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4 Ideas for Crowdsourcing Content Creation and Promotion

crowdsourcing content creationYou hear a lot of talk these days about crowdsourcing — the idea of using a large online community to complete tasks as diverse as compiling an online encyclopedia (thank you Wikipedia!) or creating a database of popular bars that directs you to watering holes around the world. It’s such a great concept, and yet, based on my conversation with other B2B content marketers, I’ve found that it hasn’t been incorporated into many content creation and promotion strategies.

That’s why I’ve put together this short list of questions that will help you gauge how good a job you are (or aren’t) doing of crowdsourcing your content creation efforts. If you can’t answer yes to all of them, chances are that you’re missing out on a few opportunities for easy wins.

1. Are you soliciting and (more importantly) leveraging comments?

Every piece of content you create shouldn’t just allow for commenting — it should be actively encouraging it (click here for some tips on how to do so). Not only are comments an indication of engagement, which signal to readers that your content is worthwhile, but they are also a valuable source of raw input. For example, any time you get substantive comments, consider doing the following:

  • Go back to the commenter with the follow-up questions: Between the original comments and any additional input you get, you may be inspired with ideas for creating a completely new piece of content. At the very least, you will walk away with a new idea or point of view, which is always helpful as you brainstorm future content creation ideas.
  • If your commenters express different viewpoints than yours, draw them out and engage them in a debate. The resulting material could be great fodder for a podcast or video chat in which you explore the topic from multiple angles. Doing so will produce interesting content that will likely spawn even more comments.
  • Wherever appropriate, repurpose comments as quotes or testimonials. Depending on the source, they could lend some credibility to other projects that you’re working on.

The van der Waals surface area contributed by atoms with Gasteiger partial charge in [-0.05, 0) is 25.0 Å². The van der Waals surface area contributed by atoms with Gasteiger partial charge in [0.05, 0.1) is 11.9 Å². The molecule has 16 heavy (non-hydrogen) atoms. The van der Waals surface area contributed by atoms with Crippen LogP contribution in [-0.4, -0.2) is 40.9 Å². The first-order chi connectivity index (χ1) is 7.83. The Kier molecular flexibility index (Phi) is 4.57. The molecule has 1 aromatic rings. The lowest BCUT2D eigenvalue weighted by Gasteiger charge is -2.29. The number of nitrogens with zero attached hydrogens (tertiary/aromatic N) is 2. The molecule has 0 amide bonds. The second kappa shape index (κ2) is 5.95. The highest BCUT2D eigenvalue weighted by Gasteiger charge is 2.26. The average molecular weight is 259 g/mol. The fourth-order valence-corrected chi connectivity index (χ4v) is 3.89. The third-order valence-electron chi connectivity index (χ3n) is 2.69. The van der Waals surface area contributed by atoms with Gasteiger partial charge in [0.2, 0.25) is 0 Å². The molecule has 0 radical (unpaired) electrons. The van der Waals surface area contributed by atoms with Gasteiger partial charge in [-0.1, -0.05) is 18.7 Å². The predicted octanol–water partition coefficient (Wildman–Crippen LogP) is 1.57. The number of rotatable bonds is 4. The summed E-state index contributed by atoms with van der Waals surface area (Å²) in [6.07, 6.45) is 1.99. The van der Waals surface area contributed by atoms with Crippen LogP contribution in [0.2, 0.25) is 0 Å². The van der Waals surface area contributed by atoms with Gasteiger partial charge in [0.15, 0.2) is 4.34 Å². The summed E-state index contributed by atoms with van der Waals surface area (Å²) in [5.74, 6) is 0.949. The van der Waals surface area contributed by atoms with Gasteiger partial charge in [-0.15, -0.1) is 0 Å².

Another option to consider is simply putting a question out into the ether and allowing the answers and comments that come back to populate the body of a blog or social media post. If you’ve posed a really provocative question and do a good job of getting it out in front of people with strong opinions, you might receive enough crowdsourced material to develop an entire piece of content from start to finish. It doesn’t get much easier than that!

2. Are you engaging your audience with surveys and polls? 

These days, myriad survey tools are available to help you reach out to your audience and get feedback. One of my favorites is PollDaddy, which is easy to use and can be directly integrated into WordPress. The advantage of using survey tools and plug-ins is that not only are you creating another way for people to engage with your content, you are also gathering useful data in the process, which can ultimately be turned into more content.

board of directors-questionsFor example, if you are publishing a series of articles about a common topic, consider adding a question or two at the end of each one. After the series is complete, you will have a bunch of data that you can then leverage into new content pieces. A tool that I’ve found to be particularly effective for this is TechValidate. Not only does it help you create surveys, it also automatically creates charts and graphs for you based on the responses you receive.